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Pest Alert: Silverleaf Whiteflies Moving into Cotton

August 26, 2020
This agronomic image shows silverleaf whiteflies

Photo credit: Scott Bauer, USDA Agricultural Research Service, Bugwood.org

Silverleaf whitefly feeds on plants and can stunt growth and cause defoliation. Honey dew created by their feeding also can cause “sticky cotton,” which drives down lint quality.

2020 has been a very busy insect year, starting with plant bugs and spider mites and, most recently, a large bollworm flight. In controlling pests like mites and bollworms, disruptions in beneficial insect populations coupled with hot and dry conditions can give ground to the silverleaf whitefly, says Wilson Faircloth, Syngenta Agronomic Service Representative in GA.

Silverleaf whitefly is a crop-crossing pest that can quickly infest fields and reach economically damaging thresholds. Often, whitefly outbreaks occur when natural enemies have been diminished or disturbed. Faircloth says that whiteflies are not an every-year pest, but when they do come along, they can be very difficult to manage.

In recent pest patrol alerts, entomologists in GA and AL warn growers that this difficult-to-manage pest infested historical areas and is spreading across more acres. These sucking pests feed on plants, leading to reduced plant health and defoliation, as well as potential lint quality deductions due to sticky honeydew secretion.

GA entomologist Phillip Roberts, Ph.D., says whiteflies are on everyone’s radar. Heavy rainfall can suppress adults and delay the need to treat as infestations continue to spread. However, where whiteflies are entrenched, rains only provide temporary relief. According to Roberts’ guide, Scouting Silverleaf Whiteflies in Cotton, leaves are infested if there are 5 or more immatures on the underside. Treatment is recommended when 50% of sampled leaves are infested with immature silverleaf whiteflies.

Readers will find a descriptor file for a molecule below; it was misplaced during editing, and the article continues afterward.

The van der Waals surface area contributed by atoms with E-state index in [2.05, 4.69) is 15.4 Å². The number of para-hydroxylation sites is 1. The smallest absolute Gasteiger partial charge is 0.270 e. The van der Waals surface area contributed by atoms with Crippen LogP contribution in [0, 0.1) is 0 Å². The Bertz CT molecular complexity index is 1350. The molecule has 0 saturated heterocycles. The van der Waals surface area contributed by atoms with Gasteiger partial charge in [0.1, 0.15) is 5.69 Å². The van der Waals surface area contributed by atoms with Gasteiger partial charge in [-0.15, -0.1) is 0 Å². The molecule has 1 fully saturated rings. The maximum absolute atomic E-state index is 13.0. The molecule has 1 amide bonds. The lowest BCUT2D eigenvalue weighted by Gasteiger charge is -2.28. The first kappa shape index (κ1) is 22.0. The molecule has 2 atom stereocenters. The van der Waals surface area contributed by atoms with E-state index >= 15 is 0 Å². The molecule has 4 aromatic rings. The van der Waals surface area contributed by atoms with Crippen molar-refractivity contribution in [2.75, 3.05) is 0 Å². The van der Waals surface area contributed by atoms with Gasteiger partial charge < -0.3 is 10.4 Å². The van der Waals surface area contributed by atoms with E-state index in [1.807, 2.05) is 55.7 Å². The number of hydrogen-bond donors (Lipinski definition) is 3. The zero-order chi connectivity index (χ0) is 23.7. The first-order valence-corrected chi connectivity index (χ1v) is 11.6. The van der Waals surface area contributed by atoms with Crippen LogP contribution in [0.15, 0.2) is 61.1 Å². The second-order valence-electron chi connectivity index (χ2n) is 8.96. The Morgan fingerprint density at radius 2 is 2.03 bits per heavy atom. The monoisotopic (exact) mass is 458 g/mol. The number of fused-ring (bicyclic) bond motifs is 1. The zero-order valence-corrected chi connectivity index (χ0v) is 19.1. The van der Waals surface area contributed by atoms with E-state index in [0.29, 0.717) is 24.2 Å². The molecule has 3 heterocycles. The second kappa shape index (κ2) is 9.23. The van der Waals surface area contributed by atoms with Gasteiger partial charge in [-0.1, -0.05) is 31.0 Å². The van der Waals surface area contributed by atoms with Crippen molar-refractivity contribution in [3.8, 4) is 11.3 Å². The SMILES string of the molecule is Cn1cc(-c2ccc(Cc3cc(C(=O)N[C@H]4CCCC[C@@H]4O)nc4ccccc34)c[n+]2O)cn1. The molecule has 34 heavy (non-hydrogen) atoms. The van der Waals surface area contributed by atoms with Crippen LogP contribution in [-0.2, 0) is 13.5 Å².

Managing silverleaf whitefly in cotton can be tricky because multiple factors complicate treatment options, including beneficial populations, speed of control and length of residual control. Roberts urges growers to scout their fields and be timely with applications if whitefly numbers exceed threshold, especially when using insect growth regulator products. Roberts recommends treating with a contact, systemic product when applications will be made late.

For silverleaf whitefly control in cotton, growers must implement a timely integrated pest management program that simultaneously offers flexibility and effective control.

With silverleaf whitefly in the system, growers should diligently scout fall vegetable crops.

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